The truncate TABLE command is a data definition language (DDL) command used to remove all rows from a table. It does not delete the table itself, but rather removes the data stored in the table. The structure of the table, including its columns, constraints, indexes, etc., are maintained. To delete the table definition in addition to its data, use the DROP TABLE statement.
Truncate is a much faster operation than DELETE as it does not require row-by-row deletion. Instead, it unassigns the pages used to store the table data and creates an entry for de-mapping these pages in the transaction log. It does not record every row deletion in the transaction log. The TRUNCATE TABLE statement is used to delete all records from a table in SQL Server.
It performs the same function as a DELETE statement without a WHERE clause. As you can see, the TRUNCATE TABLE statement was successfully reversed and all 3 records are still inside test_table. The main difference between the two is that you can undo the DELETE statement if you want, but you may not be able to undo the TRUNCATE TABLE statement in all SQL databases. To remove all records from the customer_data table, you can include the select query before and after the truncation operation. The WITH (PARTITIONS (2, 4, 6 TO) syntax causes partition numbers 2, 4, 6, 7, and 8 to be truncated.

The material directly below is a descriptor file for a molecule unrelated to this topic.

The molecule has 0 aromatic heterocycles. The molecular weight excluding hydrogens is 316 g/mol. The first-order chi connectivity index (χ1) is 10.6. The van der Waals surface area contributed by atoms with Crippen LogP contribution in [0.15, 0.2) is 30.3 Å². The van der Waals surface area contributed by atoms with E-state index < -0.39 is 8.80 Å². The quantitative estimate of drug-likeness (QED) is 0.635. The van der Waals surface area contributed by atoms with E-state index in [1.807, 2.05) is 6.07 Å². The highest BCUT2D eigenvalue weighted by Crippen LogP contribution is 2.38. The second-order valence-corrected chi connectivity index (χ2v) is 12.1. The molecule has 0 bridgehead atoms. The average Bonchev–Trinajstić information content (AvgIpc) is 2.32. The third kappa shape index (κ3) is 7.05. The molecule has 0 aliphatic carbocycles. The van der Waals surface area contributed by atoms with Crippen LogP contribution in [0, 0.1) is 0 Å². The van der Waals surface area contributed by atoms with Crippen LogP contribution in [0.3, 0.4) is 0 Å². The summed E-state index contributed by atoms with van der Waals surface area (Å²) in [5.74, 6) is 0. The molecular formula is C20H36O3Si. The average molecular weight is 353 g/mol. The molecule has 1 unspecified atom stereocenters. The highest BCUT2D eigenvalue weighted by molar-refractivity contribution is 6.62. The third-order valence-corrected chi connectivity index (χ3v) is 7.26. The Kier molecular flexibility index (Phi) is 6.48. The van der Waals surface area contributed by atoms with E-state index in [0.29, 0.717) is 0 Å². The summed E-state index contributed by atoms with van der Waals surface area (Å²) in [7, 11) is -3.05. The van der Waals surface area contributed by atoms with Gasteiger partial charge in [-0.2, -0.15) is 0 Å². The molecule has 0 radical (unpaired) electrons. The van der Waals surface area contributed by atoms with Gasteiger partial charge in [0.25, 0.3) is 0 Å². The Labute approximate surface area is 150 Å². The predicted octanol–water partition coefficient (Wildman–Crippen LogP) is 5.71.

However, you can use the EXEC TRUNCATE TABLE statement to include the TRUNCATE TABLE statement within a module, such as a stored procedure, and grant the module sufficient permissions. The table owner, members of the sysadmin fixed server role, the database owner, and the DBDDL administrator fixed database roles have TRUNCATE TABLE permissions by default and are not transferable. However, Truncate will remove the entire table structure from the database and you will have to recreate the table if you want to store data. After executing a TRUNCATE statement on an existing table, it is emptied and therefore does not contain any row records. As it is also a DDL statement, it does not require confirmation at every step but instead automatically triggers confirmation at the end of its execution.